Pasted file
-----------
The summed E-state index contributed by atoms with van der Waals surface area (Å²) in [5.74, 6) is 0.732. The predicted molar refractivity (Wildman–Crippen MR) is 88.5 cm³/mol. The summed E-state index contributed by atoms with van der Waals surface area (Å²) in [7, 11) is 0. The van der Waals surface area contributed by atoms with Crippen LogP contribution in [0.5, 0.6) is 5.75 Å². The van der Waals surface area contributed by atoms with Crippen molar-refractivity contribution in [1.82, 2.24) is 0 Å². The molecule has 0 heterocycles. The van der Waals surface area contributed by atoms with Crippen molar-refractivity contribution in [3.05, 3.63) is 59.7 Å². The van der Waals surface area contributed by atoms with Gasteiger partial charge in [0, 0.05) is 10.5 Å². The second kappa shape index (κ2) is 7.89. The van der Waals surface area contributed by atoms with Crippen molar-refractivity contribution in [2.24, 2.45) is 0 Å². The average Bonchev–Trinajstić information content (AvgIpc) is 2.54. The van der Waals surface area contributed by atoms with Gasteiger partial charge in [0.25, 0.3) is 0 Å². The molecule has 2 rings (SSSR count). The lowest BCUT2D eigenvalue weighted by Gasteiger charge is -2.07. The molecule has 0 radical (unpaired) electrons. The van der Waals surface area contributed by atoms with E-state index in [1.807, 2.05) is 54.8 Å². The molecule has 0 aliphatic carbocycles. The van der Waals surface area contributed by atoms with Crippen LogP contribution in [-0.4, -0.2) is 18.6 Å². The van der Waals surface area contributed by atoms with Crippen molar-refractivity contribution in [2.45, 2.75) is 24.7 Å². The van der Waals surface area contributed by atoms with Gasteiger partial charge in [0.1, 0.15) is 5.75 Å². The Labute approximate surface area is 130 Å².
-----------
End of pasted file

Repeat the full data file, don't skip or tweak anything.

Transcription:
The summed E-state index contributed by atoms with van der Waals surface area (Å²) in [5.74, 6) is 0.732. The predicted molar refractivity (Wildman–Crippen MR) is 88.5 cm³/mol. The summed E-state index contributed by atoms with van der Waals surface area (Å²) in [7, 11) is 0. The van der Waals surface area contributed by atoms with Crippen LogP contribution in [0.5, 0.6) is 5.75 Å². The van der Waals surface area contributed by atoms with Crippen molar-refractivity contribution in [1.82, 2.24) is 0 Å². The molecule has 0 heterocycles. The van der Waals surface area contributed by atoms with Crippen molar-refractivity contribution in [3.05, 3.63) is 59.7 Å². The van der Waals surface area contributed by atoms with Gasteiger partial charge in [0, 0.05) is 10.5 Å². The second kappa shape index (κ2) is 7.89. The van der Waals surface area contributed by atoms with Crippen molar-refractivity contribution in [2.24, 2.45) is 0 Å². The average Bonchev–Trinajstić information content (AvgIpc) is 2.54. The van der Waals surface area contributed by atoms with Gasteiger partial charge in [0.25, 0.3) is 0 Å². The molecule has 2 rings (SSSR count). The lowest BCUT2D eigenvalue weighted by Gasteiger charge is -2.07. The molecule has 0 radical (unpaired) electrons. The van der Waals surface area contributed by atoms with E-state index in [1.807, 2.05) is 54.8 Å². The molecule has 0 aliphatic carbocycles. The van der Waals surface area contributed by atoms with Crippen LogP contribution in [-0.4, -0.2) is 18.6 Å². The van der Waals surface area contributed by atoms with Crippen molar-refractivity contribution in [2.45, 2.75) is 24.7 Å². The van der Waals surface area contributed by atoms with Gasteiger partial charge in [0.1, 0.15) is 5.75 Å². The Labute approximate surface area is 130 Å².